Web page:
With Bernie Sanders out of the presidential race, Hillary Clinton has moved to consolidate her support in his broad base of young voters. But much of that backing is grudging, with turnout an open question and support for third-party candidates posing a potential risk to Clinton.
She easily leads Donald Trump among 18- to 29-year-old registered voters in the latest ABC News-Washington Post poll, 57-31 percent, making them her single best age group. That 26-point margin doesn’t match Barack Obama’s record-setting support from young voters in 2008 (66-32 percent), but it beats the gap in his 2012 result (60-37 percent).
Still, that doesn’t mean young voters are happy about it. Just 22 percent say they’re satisfied with a choice of Clinton and Trump, with a majority “very” dissatisfied. Twice as many of those 30 and older are satisfied, 43 percent.
That dissatisfaction could influence turnout, often a concern with young adults. They account for 21 percent of all adults but just 14 percent of likely voters in the survey, produced for ABC News by Langer Research Associates.
It also encourages a look elsewhere. When Libertarian Gary Johnson and Jill Stein of the Green Party are included, Clinton leads Trump by 19 points among under-30s, 43-24 percent, with 16 percent supporting Johnson and 10 percent supporting Stein – their best among any age group.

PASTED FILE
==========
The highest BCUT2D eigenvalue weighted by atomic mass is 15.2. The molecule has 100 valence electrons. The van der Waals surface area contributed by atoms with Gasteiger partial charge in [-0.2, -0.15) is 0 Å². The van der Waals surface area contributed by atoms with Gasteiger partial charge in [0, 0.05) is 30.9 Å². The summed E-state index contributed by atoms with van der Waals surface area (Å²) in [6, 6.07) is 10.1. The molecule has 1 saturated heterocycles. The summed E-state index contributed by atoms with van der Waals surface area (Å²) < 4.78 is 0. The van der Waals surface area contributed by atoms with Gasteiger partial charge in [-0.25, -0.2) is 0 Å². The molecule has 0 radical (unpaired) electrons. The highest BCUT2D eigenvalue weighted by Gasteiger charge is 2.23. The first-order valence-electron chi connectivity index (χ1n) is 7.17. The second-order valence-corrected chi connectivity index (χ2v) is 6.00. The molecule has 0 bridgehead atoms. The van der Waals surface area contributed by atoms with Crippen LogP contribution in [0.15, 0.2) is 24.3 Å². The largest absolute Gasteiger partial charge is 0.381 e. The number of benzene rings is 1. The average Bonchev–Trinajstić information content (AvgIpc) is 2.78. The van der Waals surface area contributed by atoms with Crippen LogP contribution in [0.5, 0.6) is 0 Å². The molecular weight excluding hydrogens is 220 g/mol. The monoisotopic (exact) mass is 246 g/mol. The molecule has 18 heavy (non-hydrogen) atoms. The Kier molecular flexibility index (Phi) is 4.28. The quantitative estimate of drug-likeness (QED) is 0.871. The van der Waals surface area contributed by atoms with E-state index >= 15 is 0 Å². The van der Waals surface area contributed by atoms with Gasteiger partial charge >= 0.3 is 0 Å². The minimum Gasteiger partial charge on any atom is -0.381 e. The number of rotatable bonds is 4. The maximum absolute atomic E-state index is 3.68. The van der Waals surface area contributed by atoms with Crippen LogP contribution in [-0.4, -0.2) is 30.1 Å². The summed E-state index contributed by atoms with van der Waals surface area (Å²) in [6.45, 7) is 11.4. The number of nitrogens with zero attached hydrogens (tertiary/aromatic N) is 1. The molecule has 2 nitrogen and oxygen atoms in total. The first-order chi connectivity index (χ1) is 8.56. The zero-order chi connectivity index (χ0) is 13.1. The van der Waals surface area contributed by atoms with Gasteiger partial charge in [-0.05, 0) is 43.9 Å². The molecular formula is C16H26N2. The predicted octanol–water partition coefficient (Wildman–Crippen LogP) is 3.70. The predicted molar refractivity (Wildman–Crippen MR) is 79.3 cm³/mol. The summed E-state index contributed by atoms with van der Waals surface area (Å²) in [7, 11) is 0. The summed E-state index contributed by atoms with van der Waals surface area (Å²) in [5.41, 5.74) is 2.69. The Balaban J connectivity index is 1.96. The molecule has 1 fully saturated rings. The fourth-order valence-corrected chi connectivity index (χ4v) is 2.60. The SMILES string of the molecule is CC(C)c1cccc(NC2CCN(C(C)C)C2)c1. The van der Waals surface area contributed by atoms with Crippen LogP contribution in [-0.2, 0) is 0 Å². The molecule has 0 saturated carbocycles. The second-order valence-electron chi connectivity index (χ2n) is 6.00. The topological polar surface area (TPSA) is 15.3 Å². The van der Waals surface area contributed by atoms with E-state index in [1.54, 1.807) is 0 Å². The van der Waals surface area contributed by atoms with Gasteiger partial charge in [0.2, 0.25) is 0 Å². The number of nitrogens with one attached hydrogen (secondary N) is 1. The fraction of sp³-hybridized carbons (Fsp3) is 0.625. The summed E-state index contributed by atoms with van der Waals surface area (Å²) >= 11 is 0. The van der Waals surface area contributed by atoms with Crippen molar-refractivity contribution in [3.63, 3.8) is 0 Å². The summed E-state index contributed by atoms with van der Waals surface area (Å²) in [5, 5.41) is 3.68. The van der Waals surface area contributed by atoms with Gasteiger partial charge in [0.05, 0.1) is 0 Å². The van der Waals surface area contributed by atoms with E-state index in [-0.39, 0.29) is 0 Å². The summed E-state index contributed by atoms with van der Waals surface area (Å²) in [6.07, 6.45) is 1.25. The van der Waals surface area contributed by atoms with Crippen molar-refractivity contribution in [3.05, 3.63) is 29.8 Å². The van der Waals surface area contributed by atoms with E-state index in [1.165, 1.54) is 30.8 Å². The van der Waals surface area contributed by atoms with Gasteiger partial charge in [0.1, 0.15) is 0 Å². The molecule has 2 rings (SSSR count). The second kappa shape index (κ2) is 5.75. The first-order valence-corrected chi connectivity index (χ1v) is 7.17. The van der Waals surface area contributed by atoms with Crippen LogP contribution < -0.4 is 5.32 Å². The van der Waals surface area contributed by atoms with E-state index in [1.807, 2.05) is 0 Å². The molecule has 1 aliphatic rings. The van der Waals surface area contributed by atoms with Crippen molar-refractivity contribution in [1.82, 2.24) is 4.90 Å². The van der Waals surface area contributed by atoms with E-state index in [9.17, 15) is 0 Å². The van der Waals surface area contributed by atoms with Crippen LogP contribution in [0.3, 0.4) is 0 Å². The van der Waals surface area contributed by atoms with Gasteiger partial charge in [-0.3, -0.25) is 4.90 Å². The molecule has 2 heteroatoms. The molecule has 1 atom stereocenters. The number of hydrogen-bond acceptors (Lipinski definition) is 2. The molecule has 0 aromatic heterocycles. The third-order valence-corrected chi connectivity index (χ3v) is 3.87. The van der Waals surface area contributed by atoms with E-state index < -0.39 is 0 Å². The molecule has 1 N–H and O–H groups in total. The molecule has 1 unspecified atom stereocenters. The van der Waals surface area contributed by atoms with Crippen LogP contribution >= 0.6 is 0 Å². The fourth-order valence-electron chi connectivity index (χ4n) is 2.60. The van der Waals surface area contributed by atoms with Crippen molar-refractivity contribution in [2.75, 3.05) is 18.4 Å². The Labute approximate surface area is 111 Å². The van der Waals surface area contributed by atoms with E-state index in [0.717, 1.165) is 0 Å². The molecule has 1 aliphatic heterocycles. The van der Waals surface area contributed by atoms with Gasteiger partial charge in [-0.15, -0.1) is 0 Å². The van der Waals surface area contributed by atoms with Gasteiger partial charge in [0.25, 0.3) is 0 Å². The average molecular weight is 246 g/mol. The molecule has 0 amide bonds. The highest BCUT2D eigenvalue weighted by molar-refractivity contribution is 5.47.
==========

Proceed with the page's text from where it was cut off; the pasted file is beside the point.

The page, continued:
These margins have changed little from before the conventions, suggesting that their unifying influence among partisans was somewhat lost on more independent young voters. Indeed, in combined data since June, 24 percent of Clinton’s young supporters in a two-way matchup move to a third-party or independent candidate in the four-way trial heat.
Such results reflect ambivalence toward Clinton among young Sanders supporters. Given a four-way race, only 53 percent of Sanders supporters age 18-29 pick Clinton (again in combined June, July and August polling), compared with 72 percent of Sanders’ supporters age 30-plus.
On the Republican side, where Trump has less support from under-30s in the first place, losing about one in seven young Trump supporters to third-party choices in a four-way contest, compared with the one in four Clinton loses. Among older Trump supporters, just one in 10 leaves him in the four-way matchup.
Notable, too, is that Clinton loses some young voters both to Johnson and Stein; Trump, to Johnson only.
Summertime flings don’t always endure. In ABC News-Washington Post polling in early August 1996, 20 percent of 18-29s favored Ross Perot over Bill Clinton and Bob Dole, compared with 12 percent of those 30 and older. But young voters’ support for Perot dwindled to 10 percent by Election Day, similar to other age groups.
Further, in 2000, Ralph Nader and Pat Buchanan both peaked among young voters (and among likely voters overall) in late July. Where the under-30s land this year – and how many of them turn out – could be critical to the election outcome.